Some Information About Security
Every so often we are asked about security and ordering over the Internet. This is a complicated question, but I will try to give you some insight into the different problems that could arise.
Is ordering over a secure server really safe?
When placing an order over a secure connection, the information transferred from your Computer to the other machine is encrypted, and even if someone was to intercept the transmission it would be unlikely that they could decipher it. The bigger problem is what happens to the information next. After you place your order the other machine has to decipher the order information into plain text and pass it along to someone that actually processes your order. In the case of some small companies that do not host their web-sites on their own servers, the information is simply E-mailed to the person that will process the order. This means that the information that you passed along to them over the secure connection is now forwarded as a non-secure message. I think that this is hardly what you would want to happen to your Credit Card information. You could have just as well E-mailed the order yourself. In the case of larger companies the information could be E-mailed internally to the person that processes your order, or it could be written to a file and sit on the server until the person in charge picks it up. This is somewhat better but still not what I call secure ordering.
How does Audio Bible handle secure ordering?
After you place an order over a secure connection the Information is re-encrypted using PGP and forwarded by E-mail to our order department. PGP is such a good encryption process that the US government does not allow exporting PGP software and has consistently tried to block the development and distribution thereof. At no point along the order process is your Credit Card information transmitted or just siting on a machine without being encrypted. The person that processes your information then has to type in a Password to be able to retrieve the information. After this your order is processed as if you had mailed it to us.
What if someone steals my Credit Card information?
All Credit Cards are protected against fraud. This means that if someone, that is not authorized to do so uses your Credit Card information to make a purchase, you are protected from any loss. Simply call the Credit Card Company, tell them about the fraud, they will have to cover the loss. With Debit Cards the rules change slightly, since it is your money in the account the bank will refuse to cover the loss. But there is a daily withdraw limit and no one can withdraw beyond the balance of your account. If you have a credit card available always use it instead of a Debit Card.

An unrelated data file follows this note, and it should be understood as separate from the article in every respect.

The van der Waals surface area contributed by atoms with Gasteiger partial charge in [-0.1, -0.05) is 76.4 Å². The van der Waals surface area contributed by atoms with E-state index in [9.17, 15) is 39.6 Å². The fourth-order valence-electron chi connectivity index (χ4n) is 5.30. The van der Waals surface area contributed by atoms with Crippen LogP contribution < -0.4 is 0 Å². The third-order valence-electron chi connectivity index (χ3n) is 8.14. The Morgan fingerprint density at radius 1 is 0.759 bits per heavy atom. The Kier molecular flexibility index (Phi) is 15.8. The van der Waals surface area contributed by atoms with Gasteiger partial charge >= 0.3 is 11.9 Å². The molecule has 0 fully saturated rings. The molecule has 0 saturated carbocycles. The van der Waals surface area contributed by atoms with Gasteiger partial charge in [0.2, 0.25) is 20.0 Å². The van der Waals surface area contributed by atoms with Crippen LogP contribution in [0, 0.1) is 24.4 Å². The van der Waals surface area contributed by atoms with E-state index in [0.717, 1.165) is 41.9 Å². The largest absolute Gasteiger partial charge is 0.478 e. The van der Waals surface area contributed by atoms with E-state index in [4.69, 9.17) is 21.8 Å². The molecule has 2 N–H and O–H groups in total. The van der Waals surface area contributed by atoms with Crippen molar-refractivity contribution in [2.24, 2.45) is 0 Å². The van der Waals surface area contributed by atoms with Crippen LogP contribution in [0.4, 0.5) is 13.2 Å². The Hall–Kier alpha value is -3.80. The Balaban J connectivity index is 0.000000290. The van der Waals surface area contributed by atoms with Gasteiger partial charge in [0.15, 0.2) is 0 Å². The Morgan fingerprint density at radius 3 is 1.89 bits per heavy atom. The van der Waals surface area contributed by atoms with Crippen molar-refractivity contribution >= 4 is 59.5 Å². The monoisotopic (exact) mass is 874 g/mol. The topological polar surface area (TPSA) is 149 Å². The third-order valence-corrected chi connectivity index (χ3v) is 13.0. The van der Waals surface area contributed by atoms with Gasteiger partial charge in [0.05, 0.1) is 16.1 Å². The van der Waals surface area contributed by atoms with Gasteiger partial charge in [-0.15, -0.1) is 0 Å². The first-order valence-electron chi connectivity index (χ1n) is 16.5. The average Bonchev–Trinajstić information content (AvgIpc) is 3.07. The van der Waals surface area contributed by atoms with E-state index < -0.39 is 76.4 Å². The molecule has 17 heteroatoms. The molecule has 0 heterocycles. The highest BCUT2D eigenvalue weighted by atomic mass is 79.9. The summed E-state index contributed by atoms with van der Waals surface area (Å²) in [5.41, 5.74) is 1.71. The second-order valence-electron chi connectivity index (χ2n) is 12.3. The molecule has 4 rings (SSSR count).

What are the odds of something going wrong?
All in all your chances of someone stealing your Credit Card information over the Internet are slim compared to other ways we compromise this same information on a daily basis. Let me give you some Examples.
You just stopped at the convenience store on your way to work and have filled your car with gas. You are short on cash so you pull out your Credit Card and pay for the fuel. You just trusted someone making minimum wage with your Credit Card information and the receipt will lay in the cash register drawer till shift change or longer….
Next you decide to go take a client to lunch in a fancy restaurant. You receive really lousy service and decide you are going to cut the tip in half. Next you give this same waiter your Credit Card. Revenge is sweet.
Ordering over the phone may not be any safer. 60 minutes aired a report on 6/25/2000 that TWA is using prison inmates to staff the telephones. You may have unknowingly given your credit card number to a convicted criminal when booking a flight. I am sure TWA is not the only company taking advantage of cheap labor.
Are there other hidden dangers?
Most Credit Card fraud on the Internet is not committed by stealing Credit Card information, but by not rendering the services or products ordered. Take a close look at the company you are dealing with, how long have they conducted business over the Internet? Are they some fly by night or a reputable company? If in doubt check them out with the Better Business Bureau. You also want to look at their return policy, just in case. What you ordered may not meet your expectations and you may have to return it, after all you never saw the item. In most cases common sense is all it takes.
PS: If it sounds too good to be true, stay away from it.
This information was put together by Robert Klauser. If you have any questions please direct them to firstname.lastname@example.org
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